From NBC's Jim Miklaszewski
Pentagon officials are carefully deflecting questions today about House Speaker Nancy Pelosi's flying habits on military aircraft.
The conservative watchdog group Judicial Watch has posted a series of e-mails from Pelosi staff members with stern complaints whenever the speaker does not get the specific G-5 plane she prefers.
"This is totally unacceptable. The Speaker will want to know where the planes are," said one email.
In another, a staffer wrote, "This is not good news and we will have some very disappointed folks as well as a very upset Speaker."
Another email complained of Pelosi canceling trips at the last minute, which rack up excessive time and money in plane and food preparations.
Today, Pentagon spokesman Geoff Morrell refused to wade into those risky political waters saying only that the Pentagon and Air force "provide aircraft for a number of government officials," and that "no one has rendered judgment" that Pelosi's use of aircraft "is excessive."
After 9/11 it was decided that the Speaker of the House be provided military aircraft for travel.
The speaker's office issued the following rebuttal earlier today:
Setting the Record Straight
Speaker's Travel between Washington and the District
· Following the attacks of 9/11, the Bush White House instituted a policy for the Speaker of the House, for security reasons, to travel on a military plane – whenever available – back and forth to their congressional district only.
Use of Aircraft
· The availability and size of the military aircraft is determined by the Department of Defense. Typically, when Speaker Pelosi uses military aircraft to travel between her Congressional District and Washington, the military assigns the same 12-seat aircraft used by her predecessor, Speaker Dennis Hastert of Illinois.
· The House Sergeant at Arms asked for an aircraft that can travel between the District and Washington without refueling citing security reasons. See statement below from Sergeant at Arms Bill Livingood dated February 8, 2007:
As the Sergeant at Arms, I have the responsibility to ensure the security of the members of the House of Representatives, to include the Speaker of the House. The Speaker requires additional precautions due to her responsibilities as the leader of the House and her Constitutional position as second in the line of succession to the presidency.
In a post 9/11 threat environment, it is reasonable and prudent to provide military aircraft to the Speaker for official travel between Washington and her district. The practice began with Speaker Hastert and I have recommended that it continue with Speaker Pelosi. The fact that Speaker Pelosi lives in California compelled me to request an aircraft that is capable of making non-stop flights for security purposes, unless such an aircraft is unavailable. This will ensure communications capabilities and also enhance security. I made the recommendation to use military aircraft based upon the need to provide necessary levels of security for ranking national leaders, such as the Speaker. I regret that an issue that is exclusively considered and decided in a security context has evolved into a political issue.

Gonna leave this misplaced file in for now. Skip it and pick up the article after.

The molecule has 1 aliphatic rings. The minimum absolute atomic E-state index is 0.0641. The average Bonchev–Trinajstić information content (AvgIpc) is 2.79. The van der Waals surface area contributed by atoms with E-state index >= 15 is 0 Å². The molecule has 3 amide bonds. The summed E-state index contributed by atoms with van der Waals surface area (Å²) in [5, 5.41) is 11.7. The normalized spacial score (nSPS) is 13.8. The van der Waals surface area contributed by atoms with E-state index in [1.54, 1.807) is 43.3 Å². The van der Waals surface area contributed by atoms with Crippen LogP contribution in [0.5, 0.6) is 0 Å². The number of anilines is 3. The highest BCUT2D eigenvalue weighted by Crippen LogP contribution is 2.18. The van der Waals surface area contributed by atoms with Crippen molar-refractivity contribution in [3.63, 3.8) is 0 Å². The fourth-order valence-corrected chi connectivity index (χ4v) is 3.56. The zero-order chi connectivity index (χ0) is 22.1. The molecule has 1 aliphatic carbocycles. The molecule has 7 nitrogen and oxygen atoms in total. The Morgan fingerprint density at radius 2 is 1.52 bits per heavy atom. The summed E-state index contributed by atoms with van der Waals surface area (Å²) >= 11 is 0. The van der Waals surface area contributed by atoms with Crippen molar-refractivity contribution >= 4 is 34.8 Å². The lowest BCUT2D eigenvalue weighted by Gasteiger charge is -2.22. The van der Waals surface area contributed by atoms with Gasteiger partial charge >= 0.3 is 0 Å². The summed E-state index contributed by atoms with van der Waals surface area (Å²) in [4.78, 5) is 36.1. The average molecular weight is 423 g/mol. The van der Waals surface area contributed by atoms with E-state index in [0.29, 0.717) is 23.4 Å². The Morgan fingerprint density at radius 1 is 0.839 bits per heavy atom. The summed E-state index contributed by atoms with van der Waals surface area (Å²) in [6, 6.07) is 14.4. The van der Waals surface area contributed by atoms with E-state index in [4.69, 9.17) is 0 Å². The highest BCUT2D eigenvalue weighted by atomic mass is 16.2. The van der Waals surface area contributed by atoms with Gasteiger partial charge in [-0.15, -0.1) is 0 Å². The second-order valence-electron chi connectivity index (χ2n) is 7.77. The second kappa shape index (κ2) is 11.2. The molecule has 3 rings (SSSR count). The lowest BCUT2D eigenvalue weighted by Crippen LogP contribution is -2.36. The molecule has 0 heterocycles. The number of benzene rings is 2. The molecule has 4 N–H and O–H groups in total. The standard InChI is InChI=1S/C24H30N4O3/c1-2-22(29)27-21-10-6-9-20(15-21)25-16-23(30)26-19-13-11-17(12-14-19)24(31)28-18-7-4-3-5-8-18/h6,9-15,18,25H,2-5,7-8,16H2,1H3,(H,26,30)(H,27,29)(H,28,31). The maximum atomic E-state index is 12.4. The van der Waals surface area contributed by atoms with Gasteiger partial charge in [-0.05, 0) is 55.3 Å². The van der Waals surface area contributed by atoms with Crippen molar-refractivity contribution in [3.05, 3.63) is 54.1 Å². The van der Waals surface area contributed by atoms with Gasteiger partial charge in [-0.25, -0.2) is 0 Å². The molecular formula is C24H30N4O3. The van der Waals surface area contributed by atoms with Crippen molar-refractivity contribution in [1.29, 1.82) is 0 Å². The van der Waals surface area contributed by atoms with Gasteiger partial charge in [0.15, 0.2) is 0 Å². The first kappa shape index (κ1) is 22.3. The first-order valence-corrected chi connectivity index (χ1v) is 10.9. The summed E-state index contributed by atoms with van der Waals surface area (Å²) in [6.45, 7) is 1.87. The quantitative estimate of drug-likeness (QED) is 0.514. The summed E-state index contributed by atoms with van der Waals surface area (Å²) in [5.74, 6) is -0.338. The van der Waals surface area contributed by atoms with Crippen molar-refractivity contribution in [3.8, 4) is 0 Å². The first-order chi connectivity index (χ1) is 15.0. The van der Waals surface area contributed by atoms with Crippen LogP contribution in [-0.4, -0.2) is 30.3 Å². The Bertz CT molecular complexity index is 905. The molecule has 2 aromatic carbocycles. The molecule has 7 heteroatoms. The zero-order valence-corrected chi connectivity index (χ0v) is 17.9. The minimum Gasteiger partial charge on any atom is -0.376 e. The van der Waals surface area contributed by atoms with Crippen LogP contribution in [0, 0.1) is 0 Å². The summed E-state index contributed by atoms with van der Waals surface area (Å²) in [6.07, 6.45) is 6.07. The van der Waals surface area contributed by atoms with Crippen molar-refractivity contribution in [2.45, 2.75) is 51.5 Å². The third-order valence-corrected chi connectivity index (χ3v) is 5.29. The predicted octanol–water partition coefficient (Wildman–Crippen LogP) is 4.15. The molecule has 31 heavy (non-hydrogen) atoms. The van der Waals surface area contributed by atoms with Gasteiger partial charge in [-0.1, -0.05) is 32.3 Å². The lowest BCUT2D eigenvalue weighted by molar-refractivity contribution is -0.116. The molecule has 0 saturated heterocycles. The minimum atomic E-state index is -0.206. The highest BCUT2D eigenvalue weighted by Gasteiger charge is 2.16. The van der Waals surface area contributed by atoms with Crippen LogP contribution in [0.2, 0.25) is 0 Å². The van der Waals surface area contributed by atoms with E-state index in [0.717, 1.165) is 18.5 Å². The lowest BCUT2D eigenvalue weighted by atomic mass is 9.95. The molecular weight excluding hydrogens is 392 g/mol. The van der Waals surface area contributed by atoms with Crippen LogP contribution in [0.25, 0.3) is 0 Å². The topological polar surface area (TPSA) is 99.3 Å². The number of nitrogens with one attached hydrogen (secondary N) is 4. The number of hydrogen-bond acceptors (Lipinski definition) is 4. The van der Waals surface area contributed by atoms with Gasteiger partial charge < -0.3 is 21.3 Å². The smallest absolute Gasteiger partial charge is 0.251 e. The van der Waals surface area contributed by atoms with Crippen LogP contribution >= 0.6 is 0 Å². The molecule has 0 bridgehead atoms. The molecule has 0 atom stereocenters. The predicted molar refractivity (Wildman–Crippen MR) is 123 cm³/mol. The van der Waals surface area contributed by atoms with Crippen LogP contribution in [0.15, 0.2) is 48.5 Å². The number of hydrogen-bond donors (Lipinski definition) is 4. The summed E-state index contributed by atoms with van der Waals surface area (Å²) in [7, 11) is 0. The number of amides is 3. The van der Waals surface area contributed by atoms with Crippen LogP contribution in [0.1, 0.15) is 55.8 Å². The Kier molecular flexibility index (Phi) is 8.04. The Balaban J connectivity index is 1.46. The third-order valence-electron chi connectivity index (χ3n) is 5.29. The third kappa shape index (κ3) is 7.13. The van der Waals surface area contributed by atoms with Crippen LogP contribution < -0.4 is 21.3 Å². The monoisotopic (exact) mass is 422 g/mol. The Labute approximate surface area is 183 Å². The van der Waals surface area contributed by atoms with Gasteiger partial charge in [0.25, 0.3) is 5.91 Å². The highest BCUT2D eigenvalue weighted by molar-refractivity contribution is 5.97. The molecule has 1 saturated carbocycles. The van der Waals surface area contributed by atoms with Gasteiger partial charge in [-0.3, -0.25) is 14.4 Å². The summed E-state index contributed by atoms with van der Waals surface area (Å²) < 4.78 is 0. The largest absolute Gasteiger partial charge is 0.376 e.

· This myth has been thoroughly debunked and invalidated by researchers at a variety of nonpartisan organizations including Factcheck.org, a project of the Annenberg Public Policy Foundation at the University of Pennsylvania, which wrote:
· The spread of this rumor – and its first debunking – dates back to February 2007. At that time, the speaker of the House had had access to an Air Force craft for about five and a half years. Hastert had been issued a plane after Sept. 11, 2001, for security reasons (the speaker of the House is next in line after the vice president for presidential succession).
· When Pelosi became speaker, House Sergeant at Arms Bill Livingood, according to his own account, worried that the small craft [that Hastert used] would be unable to travel to her home district of San Francisco without stopping to refuel. Livingood, who was first elected by a Newt Gingrich-led House in 1995, asked the Air Force and the Department of Defense about getting a bigger plane.
Department of Defense makes ALL decisions about military travel
· The Department of Defense makes all decisions concerning the use of military aircraft by Members of Congress, and the House has complied with all Department of Defense rules in this area.
· It is a function of the Speaker's office to coordinate Congressional delegation travel and act as a liaison between the Department of Defense and Members of Congress.\
· The Speaker is extraordinarily appreciative of the Department of Defense's efforts to accommodate requests from Congress.
Mr. TONY SNOW (White House Press Secretary): I think this is much ado about not a whole lot. It is important for the speaker to have this kind of protection in travel. It was certainly appropriate for Speaker Hastert, and so we trust that all sides will get this worked out. (National Public Radio, 2/8/07).